grandest conceptions. A plan was presented and approved. The walls of the ancient Basilica were taken down, and on the 18th of April, 1508, the foundation stone of one of the vast pillars that support the dome, was laid by Julius, with all the pomp and ceremony that became such an interesting occurrence. From that period the work, though carried on with ardor and perseverance, yet continued during the space of one hundred years, to occupy the attention and absorb the income of eighteen Pontiffs. I might have augmented this number, by the addition of the names of Urban VIII., Alexander VII. and their successors, down to Benedict XIII. who all contributed to the erection, embellishment, and completion, of the superb colonnade that opens before the church, and adds so much to its majesty. The Popes who have since followed have not been entirely inactive, but have endeavoured, each according to his ability, to acquire a share in the glory and duration of this edifice, by some decoration or improvement. In fine, the late Pius VI. built the sacristy, and by this very necessary appendage, which had till then been wanting, may be considered as having accomplished the grand undertaking, and given the Basilica Vaticana its full perfection.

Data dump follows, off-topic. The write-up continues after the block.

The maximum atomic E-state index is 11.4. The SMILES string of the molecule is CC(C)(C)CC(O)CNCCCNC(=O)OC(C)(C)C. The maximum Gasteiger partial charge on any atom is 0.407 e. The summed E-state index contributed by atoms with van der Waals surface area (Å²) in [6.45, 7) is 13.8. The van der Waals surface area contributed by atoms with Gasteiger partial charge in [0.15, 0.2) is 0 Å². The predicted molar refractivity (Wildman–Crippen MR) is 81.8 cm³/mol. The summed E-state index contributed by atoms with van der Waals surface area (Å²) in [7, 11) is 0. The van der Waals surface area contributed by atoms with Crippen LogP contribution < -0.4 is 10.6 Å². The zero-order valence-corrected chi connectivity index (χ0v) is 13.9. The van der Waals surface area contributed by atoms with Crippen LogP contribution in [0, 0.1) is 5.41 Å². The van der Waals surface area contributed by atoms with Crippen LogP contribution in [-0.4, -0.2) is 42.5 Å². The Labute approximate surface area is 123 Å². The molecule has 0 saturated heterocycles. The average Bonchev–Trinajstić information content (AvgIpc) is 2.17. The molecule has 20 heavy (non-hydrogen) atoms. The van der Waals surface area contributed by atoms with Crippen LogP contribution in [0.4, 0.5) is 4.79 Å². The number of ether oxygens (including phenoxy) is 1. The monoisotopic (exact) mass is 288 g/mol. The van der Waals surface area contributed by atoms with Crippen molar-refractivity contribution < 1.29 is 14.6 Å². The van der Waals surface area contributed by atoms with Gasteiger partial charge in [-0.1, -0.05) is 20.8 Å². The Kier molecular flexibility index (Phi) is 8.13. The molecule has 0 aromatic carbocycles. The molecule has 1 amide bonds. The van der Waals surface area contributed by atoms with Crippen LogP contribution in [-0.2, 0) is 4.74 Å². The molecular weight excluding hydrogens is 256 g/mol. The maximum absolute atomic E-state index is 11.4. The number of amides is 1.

On the whole, it would not be exaggeration to assert, that nearly 300 years elapsed, and 35 Pontiffs reigned, from the period of the commencement to that of the termination of this stupendous fabric. The most celebrated architects of modern times, had an opportunity of displaying their talents and immortalizing their names in the prosecution of the work, and Bramante, Raffaello, San Gallo, Michael Angelo, Vignola, Carlo Maderno, and Bernini, not to speak of others of less reputation, labored successively in its promotion or consummation. To calculate the expence with any great precision would be difficult, but from the best information that has been collected on the subject, we may venture'to state that, however enormous the sum may appear, the expenditure must have amounted at least to 12 millions sterling; and when we consider that the marbles, bronze, and other valuable materials employed in its decoration, are not only uncommon, but scarcely known out of Rome, we may add that it would require three times as much to raise a similar edifice in any other capital.